World Health Organization (WHO)

The WHO is also very active in helping educate and advocate on issues of family planning. In 1994, it published its first global strategy on reproductive health. The WHO advocates “improving antenatal, delivery, postpartum and newborn care; providing high-quality services for family planning, including infertility services; eliminating unsafe abortion; combating sexually transmitted infections, including HIV, reproductive tract infections, cervical cancer and other gynaecological morbidities; and promoting sexual health.” 17

In addition to education, the WHO funds family planning-relating research, such as a 2007 male hormonal contraceptive study. It works with country health ministries to strengthen their capacities to undertake research and carry out family planning programs. It publishes a magazine promoting best practices. It also works with a Scientific and Ethical Review Group for its studies and research grants.


There are many NGOs worldwide, faith-based and secular, who are involved in family planning, from a variety of perspectives. These NGOs provide counseling, education, as well as health services.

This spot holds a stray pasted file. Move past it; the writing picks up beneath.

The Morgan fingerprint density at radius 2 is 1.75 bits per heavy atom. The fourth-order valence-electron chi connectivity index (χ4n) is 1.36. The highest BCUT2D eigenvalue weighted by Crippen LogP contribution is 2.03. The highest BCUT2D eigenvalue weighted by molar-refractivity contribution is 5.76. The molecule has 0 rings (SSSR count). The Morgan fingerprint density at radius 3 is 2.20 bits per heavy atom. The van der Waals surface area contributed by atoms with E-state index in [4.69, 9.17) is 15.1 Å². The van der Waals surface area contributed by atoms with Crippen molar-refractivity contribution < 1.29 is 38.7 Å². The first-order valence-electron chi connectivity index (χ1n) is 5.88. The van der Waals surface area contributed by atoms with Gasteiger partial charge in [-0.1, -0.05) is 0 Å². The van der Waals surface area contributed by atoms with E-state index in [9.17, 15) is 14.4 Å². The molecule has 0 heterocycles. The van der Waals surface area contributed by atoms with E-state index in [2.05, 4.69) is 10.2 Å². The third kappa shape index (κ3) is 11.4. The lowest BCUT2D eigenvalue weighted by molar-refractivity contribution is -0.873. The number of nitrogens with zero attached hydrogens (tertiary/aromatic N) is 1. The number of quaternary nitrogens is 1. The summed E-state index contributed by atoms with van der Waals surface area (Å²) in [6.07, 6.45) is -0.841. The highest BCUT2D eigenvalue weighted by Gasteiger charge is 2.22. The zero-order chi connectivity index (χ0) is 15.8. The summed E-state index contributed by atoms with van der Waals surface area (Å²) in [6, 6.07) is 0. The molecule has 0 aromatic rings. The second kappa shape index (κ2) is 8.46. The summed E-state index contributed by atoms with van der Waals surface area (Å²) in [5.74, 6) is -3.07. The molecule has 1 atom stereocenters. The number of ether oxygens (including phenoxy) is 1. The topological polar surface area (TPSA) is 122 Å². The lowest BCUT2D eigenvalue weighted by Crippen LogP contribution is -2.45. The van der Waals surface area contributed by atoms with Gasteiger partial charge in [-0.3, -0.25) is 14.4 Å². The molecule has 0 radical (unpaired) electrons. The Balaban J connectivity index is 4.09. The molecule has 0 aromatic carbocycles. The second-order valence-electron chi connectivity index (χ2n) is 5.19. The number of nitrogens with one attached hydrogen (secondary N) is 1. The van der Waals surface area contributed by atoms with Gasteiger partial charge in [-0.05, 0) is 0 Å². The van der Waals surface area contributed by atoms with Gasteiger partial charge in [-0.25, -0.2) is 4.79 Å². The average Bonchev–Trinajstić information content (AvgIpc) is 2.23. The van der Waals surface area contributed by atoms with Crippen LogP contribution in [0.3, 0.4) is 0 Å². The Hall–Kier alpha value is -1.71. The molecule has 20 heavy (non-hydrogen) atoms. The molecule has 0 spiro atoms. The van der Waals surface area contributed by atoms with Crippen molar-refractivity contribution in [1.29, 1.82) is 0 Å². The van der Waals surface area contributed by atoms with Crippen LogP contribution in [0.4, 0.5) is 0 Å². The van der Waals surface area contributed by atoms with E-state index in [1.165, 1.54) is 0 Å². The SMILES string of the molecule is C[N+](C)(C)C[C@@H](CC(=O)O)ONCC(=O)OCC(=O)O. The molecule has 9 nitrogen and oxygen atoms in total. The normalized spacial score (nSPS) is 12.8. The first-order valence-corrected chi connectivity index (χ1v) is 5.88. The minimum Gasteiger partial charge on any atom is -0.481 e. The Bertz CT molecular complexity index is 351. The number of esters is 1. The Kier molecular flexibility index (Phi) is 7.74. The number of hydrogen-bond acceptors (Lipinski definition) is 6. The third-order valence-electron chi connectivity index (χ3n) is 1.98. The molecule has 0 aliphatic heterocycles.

One of the largest and most active NGOs on this issue is Planned Parenthood. Planned Parenthood operates in 180 countries, with regional offices in Nairobi, Tunis, Brussels, New Delhi, Kuala Lumpur, and New York. It supports sexual and reproductive rights as a guaranteed human right, encourages women to take control of their reproductive lives, and promotes gender equality and elimination of gender bias.18

It provides “counseling, gynecological care, HIV-related services, diagnosis and treatment of sexually transmitted infections, infertility services, mother and child health, emergency contraception and abortion-related services.” They focus on the Five A’s: Abortion (decrease number of unsafe abortions), Access (information, education, and services to poor and marginalized populations), Adolescents (educational programs and services); Advocacy (lobbying government and international organizations to align with their organizational principles); and AIDs (helping combat the spread of HIV/AIDS through education and services).19

Religious Groups

Most of the world’s religions have perspectives on family planning; these views are often translated into policies by countries who identify with a religion or whose leaders rely on their religious values to shape public policy.

In certain cases, such as the Vatican, religious/political leaders try to spread their perspective and influence other country’s family planning policies. The Vatican and other religious groups have tried to influence the outcomes of UN conferences and documents on family planning. Catholic lobbyists are active worldwide; for example, in the Philippines, they worked against the passage of a reproductive health bill that promoted contraceptive use and sex education.20